St Finian’s Bay or St Finan’s Bay? That is the question and one that is age old which never seems to be definitively answered.
There are old maps and older stories that suggest both are correct however in more recent times, all avenues seem to point to St Finian from road signs to modern maps and most online literature referencing that spelling. However there doesn’t appear to be a consensus on it, with some suggesting that the area has incorrectly become known as St Finian’s Bay.
Why? Were there two different Saints living in close proximity to one another perhaps – St Finan and St Finian? From speaking to older generations, we are all but certain that the area should be named after St Finan rather than St Finian however, we have used St Finian’s Bay on our media material for the timebeing as Google only recognises this name for the area. Although in time, once established we hope to rectify this and use St Finan to get the area more widely known as St Finan’s Bay as it should be recognised. As it remains an enigma not publicly recognised we need to stand by Google rules for now!
Some of the below is extracted from an article written in 1912 by the Irish News Archive based in Dublin and states the St Finan spelling throughout. Unfortunately it isn’t very legible so we’ve provided a short summary to give you an idea of it’s history.
“St Finan’s ancestry can be traced back to O’Connor, former King of Ireland and his father Kennedy, son to Maenag, a noble chieftain and his mother Beenat, who was a daughter of Cian and of equally high descent. It is understood that St Finan was born in the barony of Coreaguiny, known as the O’Falvey’s country, Co. Kerry in approx. 530AD. Trained to holiness and virtue from his earliest years, he was while still very young, placed at the School of St Brendan of Clonfert, better known in history as “The Navigator”. In accordance with the missionary spirit of the time, when his studies were completed, and when he had entered the religious state, Finan, with the approval of the Abbot of Clonfert, gathered a few companions around him and was sent out to preach the Gospel. St Finan subsequently established several religious settlements, totalling seven in all.”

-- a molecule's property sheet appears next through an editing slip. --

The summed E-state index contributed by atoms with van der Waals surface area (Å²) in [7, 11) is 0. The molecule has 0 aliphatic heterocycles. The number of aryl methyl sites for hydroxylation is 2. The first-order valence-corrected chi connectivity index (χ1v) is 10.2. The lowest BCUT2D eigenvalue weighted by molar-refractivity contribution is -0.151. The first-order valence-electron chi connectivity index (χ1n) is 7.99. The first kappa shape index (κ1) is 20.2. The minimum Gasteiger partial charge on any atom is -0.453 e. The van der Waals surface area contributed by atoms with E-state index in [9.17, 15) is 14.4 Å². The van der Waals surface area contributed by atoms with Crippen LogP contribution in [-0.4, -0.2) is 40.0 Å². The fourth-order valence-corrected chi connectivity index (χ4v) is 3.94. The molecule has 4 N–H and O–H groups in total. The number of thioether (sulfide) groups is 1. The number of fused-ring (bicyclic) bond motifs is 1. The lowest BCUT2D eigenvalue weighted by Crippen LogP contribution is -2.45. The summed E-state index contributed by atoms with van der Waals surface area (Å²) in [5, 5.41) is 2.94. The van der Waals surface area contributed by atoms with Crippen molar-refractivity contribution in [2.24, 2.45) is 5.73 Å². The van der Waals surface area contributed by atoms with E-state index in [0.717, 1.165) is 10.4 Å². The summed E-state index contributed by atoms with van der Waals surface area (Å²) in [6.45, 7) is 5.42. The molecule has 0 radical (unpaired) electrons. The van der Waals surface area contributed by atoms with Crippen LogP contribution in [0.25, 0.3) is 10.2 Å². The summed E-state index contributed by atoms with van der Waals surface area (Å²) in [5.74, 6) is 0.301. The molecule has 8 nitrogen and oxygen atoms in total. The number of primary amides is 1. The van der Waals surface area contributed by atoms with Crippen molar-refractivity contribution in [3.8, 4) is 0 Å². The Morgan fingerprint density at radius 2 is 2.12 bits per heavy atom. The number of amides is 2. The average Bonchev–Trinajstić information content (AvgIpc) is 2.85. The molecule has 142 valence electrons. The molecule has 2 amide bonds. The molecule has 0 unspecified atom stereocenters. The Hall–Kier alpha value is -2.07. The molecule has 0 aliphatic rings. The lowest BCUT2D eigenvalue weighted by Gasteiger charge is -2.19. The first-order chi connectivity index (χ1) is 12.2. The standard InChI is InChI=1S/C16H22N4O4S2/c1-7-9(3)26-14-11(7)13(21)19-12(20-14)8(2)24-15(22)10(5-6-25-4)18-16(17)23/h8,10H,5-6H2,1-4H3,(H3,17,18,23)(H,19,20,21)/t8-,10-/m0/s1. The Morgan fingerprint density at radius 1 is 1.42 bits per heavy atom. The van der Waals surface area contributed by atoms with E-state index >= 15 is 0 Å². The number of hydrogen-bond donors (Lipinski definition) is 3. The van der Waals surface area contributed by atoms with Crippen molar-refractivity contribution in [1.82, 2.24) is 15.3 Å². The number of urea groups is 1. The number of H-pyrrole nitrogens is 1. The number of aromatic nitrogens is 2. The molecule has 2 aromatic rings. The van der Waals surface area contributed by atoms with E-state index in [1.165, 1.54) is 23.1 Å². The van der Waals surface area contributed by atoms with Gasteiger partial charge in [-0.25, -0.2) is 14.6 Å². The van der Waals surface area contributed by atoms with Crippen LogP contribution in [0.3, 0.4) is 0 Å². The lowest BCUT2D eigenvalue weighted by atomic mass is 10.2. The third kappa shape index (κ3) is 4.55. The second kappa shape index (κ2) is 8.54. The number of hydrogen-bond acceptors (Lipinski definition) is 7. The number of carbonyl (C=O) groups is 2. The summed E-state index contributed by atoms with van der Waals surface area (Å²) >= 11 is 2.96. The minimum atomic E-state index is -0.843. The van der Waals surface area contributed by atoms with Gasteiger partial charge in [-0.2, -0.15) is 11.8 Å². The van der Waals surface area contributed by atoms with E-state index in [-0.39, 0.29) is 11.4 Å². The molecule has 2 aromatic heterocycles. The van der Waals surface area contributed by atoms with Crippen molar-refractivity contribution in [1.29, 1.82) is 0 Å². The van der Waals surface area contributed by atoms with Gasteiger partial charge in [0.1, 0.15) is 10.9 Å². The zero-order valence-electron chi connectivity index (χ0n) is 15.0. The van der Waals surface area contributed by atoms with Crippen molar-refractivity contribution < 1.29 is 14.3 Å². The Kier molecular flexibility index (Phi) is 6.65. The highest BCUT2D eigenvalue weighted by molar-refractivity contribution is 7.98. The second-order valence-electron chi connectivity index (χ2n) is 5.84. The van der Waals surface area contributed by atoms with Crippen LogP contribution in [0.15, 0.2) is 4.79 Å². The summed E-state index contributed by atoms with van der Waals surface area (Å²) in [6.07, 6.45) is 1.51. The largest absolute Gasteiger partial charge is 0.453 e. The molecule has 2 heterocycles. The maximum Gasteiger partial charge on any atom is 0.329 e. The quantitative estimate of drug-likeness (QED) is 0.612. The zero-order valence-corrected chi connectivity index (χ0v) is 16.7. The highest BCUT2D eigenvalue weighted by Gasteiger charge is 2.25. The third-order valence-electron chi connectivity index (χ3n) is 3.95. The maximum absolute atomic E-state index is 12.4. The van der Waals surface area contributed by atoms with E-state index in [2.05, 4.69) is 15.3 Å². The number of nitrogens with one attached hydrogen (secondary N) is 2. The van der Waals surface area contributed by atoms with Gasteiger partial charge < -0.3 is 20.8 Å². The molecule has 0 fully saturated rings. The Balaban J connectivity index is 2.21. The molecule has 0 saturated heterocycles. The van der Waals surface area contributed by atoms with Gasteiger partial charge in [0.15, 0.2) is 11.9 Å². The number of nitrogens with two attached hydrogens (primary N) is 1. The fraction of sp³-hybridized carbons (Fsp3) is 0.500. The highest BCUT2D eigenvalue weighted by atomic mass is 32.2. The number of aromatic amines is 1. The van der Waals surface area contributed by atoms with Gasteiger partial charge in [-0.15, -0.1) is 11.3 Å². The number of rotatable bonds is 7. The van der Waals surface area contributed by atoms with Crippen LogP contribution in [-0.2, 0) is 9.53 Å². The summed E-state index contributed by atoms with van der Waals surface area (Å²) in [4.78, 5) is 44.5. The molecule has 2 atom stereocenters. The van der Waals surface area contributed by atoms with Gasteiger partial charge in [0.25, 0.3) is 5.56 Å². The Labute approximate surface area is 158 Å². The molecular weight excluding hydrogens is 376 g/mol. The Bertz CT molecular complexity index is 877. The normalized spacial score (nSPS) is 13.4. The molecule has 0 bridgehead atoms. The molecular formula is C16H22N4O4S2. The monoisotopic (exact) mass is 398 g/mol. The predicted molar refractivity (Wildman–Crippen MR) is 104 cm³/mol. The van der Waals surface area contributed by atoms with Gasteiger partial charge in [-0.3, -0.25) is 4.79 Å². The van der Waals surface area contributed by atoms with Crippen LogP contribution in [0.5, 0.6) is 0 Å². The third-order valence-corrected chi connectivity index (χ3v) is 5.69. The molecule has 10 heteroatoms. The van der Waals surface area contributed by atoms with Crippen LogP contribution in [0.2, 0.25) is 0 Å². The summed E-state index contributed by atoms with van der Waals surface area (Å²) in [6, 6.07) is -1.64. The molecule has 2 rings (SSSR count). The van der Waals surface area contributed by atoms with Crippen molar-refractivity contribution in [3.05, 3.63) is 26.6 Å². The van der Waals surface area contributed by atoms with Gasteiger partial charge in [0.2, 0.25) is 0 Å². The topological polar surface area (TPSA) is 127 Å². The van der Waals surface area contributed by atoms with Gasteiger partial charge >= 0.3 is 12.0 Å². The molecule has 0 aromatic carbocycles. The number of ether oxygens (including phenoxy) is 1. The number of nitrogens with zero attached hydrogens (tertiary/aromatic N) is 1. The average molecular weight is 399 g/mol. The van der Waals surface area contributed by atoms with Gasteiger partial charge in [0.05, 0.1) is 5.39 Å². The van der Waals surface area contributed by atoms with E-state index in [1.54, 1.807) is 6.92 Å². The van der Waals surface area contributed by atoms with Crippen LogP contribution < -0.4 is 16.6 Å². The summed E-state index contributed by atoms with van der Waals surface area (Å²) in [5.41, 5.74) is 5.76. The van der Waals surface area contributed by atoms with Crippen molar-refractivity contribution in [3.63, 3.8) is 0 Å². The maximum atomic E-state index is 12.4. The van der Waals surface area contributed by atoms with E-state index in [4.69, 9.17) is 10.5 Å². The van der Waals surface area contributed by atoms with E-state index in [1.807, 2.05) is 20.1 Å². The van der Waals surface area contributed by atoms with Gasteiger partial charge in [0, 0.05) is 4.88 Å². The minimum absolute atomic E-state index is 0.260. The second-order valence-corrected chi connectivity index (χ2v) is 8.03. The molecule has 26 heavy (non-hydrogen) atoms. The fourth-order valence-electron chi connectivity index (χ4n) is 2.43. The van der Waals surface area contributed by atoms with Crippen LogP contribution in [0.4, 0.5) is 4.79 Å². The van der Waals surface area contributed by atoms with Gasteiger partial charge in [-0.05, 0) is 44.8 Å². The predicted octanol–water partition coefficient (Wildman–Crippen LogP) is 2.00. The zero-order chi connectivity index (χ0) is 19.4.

As far as we understand, he came to Skellig Michael to live with other Christian monks at the time and preach the word of God. Ireland was then known as the Island of the ‘Saints and Scholars’. St Finan would come ashore by boat, rowing the 8 miles from Skellig Michael to say mass at Cill Church (also referred to as Keel) . It’s more modern ruins and amazingly it’s bell tower gable end still stand today in the heart of the Glen. The original church is understood to be one of the oldest in the diocese of Kerry. Later it is understood that he founded a small monastery at Cill, on the site of the old graveyard. There is also a Holy Well dedicated to him at the right-hand side of the strand on the grassy area below Michael and Bridie O’Connell’s cottage. St Finan’s day is celebrated locally on the 16th March and religious Rounds of the well are still sometimes carried out in honour of the tradition.
At the time of St Finan, there were many Pagan chieftains in Ireland, one of whom was the infamous local chieftain named Maol Maorna. He lived in the Glen and endeavoured to quash any advance of Christianity. He took a particular dislike to St Finan and struck up a cunning plan to kill the saint. The short story goes a bit like this…